Sometime in the 1930s, a wealthy Argentinian matron was strolling in the park of Palermo, in downtown Buenos Aires, when she suddenly noticed an old beggar woman. A notable feature of the park is its rose garden, and the lady delighted in walking there every morning, admiring the colours and the scent of the flowers. The sight of the beggar, with her warty face, yellow teeth and bulbous nose, offended her; therefore, in order not to be forced to see the ugly beggar ever again, she offered her a weekly fee to keep out of the elegant garden. Proud of her action, the curious philanthropist said in the press that she had done it ‘in defence of beauty’. This should not surprise us: in the late 19th century, so-called ‘ugly laws’ in the United States prohibited individuals with physical deformities from visiting public spaces; in a number of American cities, these laws remained in force until the 1970s. However enlightened we might think ourselves, privately or publicly we have deemed ugliness a crime.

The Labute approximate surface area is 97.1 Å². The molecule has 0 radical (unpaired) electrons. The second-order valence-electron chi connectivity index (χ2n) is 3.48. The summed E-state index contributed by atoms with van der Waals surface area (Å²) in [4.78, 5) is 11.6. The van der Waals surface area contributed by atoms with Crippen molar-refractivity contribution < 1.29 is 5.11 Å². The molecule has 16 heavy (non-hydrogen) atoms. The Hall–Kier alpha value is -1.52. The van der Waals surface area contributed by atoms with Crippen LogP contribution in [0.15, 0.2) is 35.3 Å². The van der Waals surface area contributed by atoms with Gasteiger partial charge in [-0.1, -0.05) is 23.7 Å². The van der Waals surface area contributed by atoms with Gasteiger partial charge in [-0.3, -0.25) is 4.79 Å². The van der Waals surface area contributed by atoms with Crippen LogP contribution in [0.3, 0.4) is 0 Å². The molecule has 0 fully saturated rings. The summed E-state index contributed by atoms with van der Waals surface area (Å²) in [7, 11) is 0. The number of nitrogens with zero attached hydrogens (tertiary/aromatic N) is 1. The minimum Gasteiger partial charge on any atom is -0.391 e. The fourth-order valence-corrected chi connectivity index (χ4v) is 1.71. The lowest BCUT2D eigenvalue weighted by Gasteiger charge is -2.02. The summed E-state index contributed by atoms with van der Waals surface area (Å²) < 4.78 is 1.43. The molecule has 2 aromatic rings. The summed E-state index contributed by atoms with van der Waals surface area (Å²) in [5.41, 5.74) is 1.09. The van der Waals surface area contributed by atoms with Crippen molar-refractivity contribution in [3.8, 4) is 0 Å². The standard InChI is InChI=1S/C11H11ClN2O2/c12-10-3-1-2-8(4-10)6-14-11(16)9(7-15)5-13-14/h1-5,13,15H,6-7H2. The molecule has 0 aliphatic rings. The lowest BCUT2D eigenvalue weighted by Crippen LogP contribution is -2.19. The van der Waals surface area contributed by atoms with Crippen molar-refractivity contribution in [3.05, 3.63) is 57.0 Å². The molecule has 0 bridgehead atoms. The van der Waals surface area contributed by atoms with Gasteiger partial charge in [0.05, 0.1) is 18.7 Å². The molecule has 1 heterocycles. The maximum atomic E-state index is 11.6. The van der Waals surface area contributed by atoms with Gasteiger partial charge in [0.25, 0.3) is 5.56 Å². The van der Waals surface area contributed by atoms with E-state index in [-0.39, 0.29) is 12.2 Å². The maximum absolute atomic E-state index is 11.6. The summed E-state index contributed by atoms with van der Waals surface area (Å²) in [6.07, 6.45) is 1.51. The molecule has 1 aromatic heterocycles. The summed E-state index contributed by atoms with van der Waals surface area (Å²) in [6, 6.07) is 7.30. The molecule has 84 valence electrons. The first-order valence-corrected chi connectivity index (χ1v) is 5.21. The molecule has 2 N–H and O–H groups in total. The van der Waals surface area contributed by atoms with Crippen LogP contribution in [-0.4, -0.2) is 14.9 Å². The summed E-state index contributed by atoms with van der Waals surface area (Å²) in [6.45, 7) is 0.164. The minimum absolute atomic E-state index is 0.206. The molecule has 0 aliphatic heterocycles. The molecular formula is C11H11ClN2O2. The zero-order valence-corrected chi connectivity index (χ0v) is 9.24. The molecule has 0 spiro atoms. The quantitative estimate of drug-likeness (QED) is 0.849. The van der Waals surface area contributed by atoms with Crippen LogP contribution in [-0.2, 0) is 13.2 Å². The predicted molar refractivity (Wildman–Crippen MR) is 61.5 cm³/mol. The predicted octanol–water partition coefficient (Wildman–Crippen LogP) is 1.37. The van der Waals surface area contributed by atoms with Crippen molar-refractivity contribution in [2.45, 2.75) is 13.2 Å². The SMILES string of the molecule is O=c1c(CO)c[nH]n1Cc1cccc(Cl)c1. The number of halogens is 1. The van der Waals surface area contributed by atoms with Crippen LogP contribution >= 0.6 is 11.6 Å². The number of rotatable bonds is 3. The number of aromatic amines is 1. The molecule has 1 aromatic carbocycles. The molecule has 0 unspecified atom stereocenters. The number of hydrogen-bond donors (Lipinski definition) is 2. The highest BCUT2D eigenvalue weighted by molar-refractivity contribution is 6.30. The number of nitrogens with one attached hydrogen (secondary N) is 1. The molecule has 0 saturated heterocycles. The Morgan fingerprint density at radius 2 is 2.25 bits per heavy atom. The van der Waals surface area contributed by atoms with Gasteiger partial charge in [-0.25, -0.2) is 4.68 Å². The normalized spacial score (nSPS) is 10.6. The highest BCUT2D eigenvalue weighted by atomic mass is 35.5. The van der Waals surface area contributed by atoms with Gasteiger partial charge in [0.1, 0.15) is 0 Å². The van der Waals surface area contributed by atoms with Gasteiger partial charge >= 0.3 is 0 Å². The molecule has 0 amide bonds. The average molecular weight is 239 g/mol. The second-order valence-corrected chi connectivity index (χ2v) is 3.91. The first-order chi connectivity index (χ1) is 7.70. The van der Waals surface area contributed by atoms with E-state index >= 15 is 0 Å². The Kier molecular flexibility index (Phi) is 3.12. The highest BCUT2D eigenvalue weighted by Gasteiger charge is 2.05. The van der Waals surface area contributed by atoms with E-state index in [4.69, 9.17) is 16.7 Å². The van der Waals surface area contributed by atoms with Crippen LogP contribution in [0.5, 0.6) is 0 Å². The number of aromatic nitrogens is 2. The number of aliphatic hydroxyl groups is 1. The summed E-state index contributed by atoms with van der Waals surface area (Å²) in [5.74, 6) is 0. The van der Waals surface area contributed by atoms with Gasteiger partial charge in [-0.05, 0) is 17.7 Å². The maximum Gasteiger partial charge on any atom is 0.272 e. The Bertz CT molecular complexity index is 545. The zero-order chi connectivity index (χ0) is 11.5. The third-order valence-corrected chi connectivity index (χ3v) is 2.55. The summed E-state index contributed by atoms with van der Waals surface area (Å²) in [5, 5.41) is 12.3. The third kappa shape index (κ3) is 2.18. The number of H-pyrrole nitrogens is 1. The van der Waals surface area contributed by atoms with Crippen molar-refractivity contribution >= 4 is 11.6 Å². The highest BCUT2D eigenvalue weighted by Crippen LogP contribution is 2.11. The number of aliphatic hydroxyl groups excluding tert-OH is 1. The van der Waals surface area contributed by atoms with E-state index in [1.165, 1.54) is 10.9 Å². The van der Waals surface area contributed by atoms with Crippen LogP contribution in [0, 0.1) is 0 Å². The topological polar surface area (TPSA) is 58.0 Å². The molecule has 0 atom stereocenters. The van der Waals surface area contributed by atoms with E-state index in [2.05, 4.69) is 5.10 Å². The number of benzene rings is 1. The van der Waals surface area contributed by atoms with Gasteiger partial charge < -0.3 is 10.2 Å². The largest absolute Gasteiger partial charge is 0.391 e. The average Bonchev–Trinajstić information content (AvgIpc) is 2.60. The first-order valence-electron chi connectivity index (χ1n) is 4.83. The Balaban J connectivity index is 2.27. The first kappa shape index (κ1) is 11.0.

Ugliness, like beauty in the old phrase, is in the eye of the beholder. This variation on the esse est percipi proposition is no doubt true, but ugliness is also a concept born of our sense of necessary opposites. Aristotle, in the Metaphysics, noted that the principal characteristics of beauty